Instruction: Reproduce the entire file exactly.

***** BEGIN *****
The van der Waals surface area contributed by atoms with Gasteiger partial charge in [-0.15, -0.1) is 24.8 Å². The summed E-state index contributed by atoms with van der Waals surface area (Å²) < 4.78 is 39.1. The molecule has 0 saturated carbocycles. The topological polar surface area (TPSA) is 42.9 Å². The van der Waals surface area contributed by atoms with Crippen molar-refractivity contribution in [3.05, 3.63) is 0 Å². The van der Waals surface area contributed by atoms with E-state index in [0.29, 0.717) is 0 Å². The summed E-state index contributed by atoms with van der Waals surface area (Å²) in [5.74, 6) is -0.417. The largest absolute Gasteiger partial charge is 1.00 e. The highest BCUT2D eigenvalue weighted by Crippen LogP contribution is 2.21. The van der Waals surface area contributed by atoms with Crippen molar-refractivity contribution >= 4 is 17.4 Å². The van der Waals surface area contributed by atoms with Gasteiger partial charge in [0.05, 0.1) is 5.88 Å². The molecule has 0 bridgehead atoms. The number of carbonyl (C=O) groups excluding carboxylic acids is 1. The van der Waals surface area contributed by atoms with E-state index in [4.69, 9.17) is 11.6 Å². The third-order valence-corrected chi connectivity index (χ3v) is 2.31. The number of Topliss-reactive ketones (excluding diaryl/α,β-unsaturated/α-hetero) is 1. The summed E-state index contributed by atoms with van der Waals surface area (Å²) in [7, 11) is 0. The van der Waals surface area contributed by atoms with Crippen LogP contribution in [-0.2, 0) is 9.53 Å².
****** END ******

The van der Waals surface area contributed by atoms with Gasteiger partial charge in [-0.15, -0.1) is 24.8 Å². The summed E-state index contributed by atoms with van der Waals surface area (Å²) < 4.78 is 39.1. The molecule has 0 saturated carbocycles. The topological polar surface area (TPSA) is 42.9 Å². The van der Waals surface area contributed by atoms with Crippen molar-refractivity contribution in [3.05, 3.63) is 0 Å². The van der Waals surface area contributed by atoms with E-state index in [0.29, 0.717) is 0 Å². The summed E-state index contributed by atoms with van der Waals surface area (Å²) in [5.74, 6) is -0.417. The largest absolute Gasteiger partial charge is 1.00 e. The highest BCUT2D eigenvalue weighted by Crippen LogP contribution is 2.21. The van der Waals surface area contributed by atoms with Crippen molar-refractivity contribution >= 4 is 17.4 Å². The van der Waals surface area contributed by atoms with Gasteiger partial charge in [0.05, 0.1) is 5.88 Å². The molecule has 0 bridgehead atoms. The number of carbonyl (C=O) groups excluding carboxylic acids is 1. The van der Waals surface area contributed by atoms with E-state index in [4.69, 9.17) is 11.6 Å². The third-order valence-corrected chi connectivity index (χ3v) is 2.31. The number of Topliss-reactive ketones (excluding diaryl/α,β-unsaturated/α-hetero) is 1. The summed E-state index contributed by atoms with van der Waals surface area (Å²) in [7, 11) is 0. The van der Waals surface area contributed by atoms with Crippen LogP contribution in [-0.2, 0) is 9.53 Å².